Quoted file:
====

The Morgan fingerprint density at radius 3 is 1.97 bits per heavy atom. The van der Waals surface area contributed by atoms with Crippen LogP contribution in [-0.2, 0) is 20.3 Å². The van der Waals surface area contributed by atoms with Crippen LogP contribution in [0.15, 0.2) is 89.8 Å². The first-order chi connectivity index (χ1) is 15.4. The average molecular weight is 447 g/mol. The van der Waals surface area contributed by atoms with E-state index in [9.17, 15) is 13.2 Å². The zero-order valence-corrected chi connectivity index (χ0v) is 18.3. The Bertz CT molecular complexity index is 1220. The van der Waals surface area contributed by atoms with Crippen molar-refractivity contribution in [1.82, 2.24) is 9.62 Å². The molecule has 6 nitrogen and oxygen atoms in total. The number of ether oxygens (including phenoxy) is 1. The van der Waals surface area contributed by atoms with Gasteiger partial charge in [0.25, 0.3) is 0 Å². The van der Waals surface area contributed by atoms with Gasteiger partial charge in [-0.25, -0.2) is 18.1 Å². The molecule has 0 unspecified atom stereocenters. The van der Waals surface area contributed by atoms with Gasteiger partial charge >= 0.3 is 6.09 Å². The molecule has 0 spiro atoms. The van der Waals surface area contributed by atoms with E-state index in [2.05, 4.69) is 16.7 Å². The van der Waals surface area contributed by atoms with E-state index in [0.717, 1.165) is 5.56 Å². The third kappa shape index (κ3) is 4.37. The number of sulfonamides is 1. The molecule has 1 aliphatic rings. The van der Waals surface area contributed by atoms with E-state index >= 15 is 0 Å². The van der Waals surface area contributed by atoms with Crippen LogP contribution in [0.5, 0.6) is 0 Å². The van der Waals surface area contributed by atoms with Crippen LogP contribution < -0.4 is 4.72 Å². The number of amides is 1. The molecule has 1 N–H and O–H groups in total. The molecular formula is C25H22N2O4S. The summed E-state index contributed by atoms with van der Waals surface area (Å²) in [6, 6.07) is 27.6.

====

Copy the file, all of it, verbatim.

The Morgan fingerprint density at radius 3 is 1.97 bits per heavy atom. The van der Waals surface area contributed by atoms with Crippen LogP contribution in [-0.2, 0) is 20.3 Å². The van der Waals surface area contributed by atoms with Crippen LogP contribution in [0.15, 0.2) is 89.8 Å². The first-order chi connectivity index (χ1) is 15.4. The average molecular weight is 447 g/mol. The van der Waals surface area contributed by atoms with E-state index in [9.17, 15) is 13.2 Å². The zero-order valence-corrected chi connectivity index (χ0v) is 18.3. The Bertz CT molecular complexity index is 1220. The van der Waals surface area contributed by atoms with Crippen molar-refractivity contribution in [1.82, 2.24) is 9.62 Å². The molecule has 6 nitrogen and oxygen atoms in total. The number of ether oxygens (including phenoxy) is 1. The van der Waals surface area contributed by atoms with Gasteiger partial charge in [0.25, 0.3) is 0 Å². The van der Waals surface area contributed by atoms with Gasteiger partial charge in [-0.25, -0.2) is 18.1 Å². The molecule has 0 unspecified atom stereocenters. The van der Waals surface area contributed by atoms with Gasteiger partial charge >= 0.3 is 6.09 Å². The molecule has 0 spiro atoms. The van der Waals surface area contributed by atoms with E-state index in [2.05, 4.69) is 16.7 Å². The van der Waals surface area contributed by atoms with E-state index in [0.717, 1.165) is 5.56 Å². The third kappa shape index (κ3) is 4.37. The number of sulfonamides is 1. The molecule has 1 aliphatic rings. The van der Waals surface area contributed by atoms with E-state index >= 15 is 0 Å². The van der Waals surface area contributed by atoms with Crippen LogP contribution in [0.5, 0.6) is 0 Å². The van der Waals surface area contributed by atoms with Crippen LogP contribution < -0.4 is 4.72 Å². The number of amides is 1. The molecule has 1 N–H and O–H groups in total. The molecular formula is C25H22N2O4S. The summed E-state index contributed by atoms with van der Waals surface area (Å²) in [6, 6.07) is 27.6.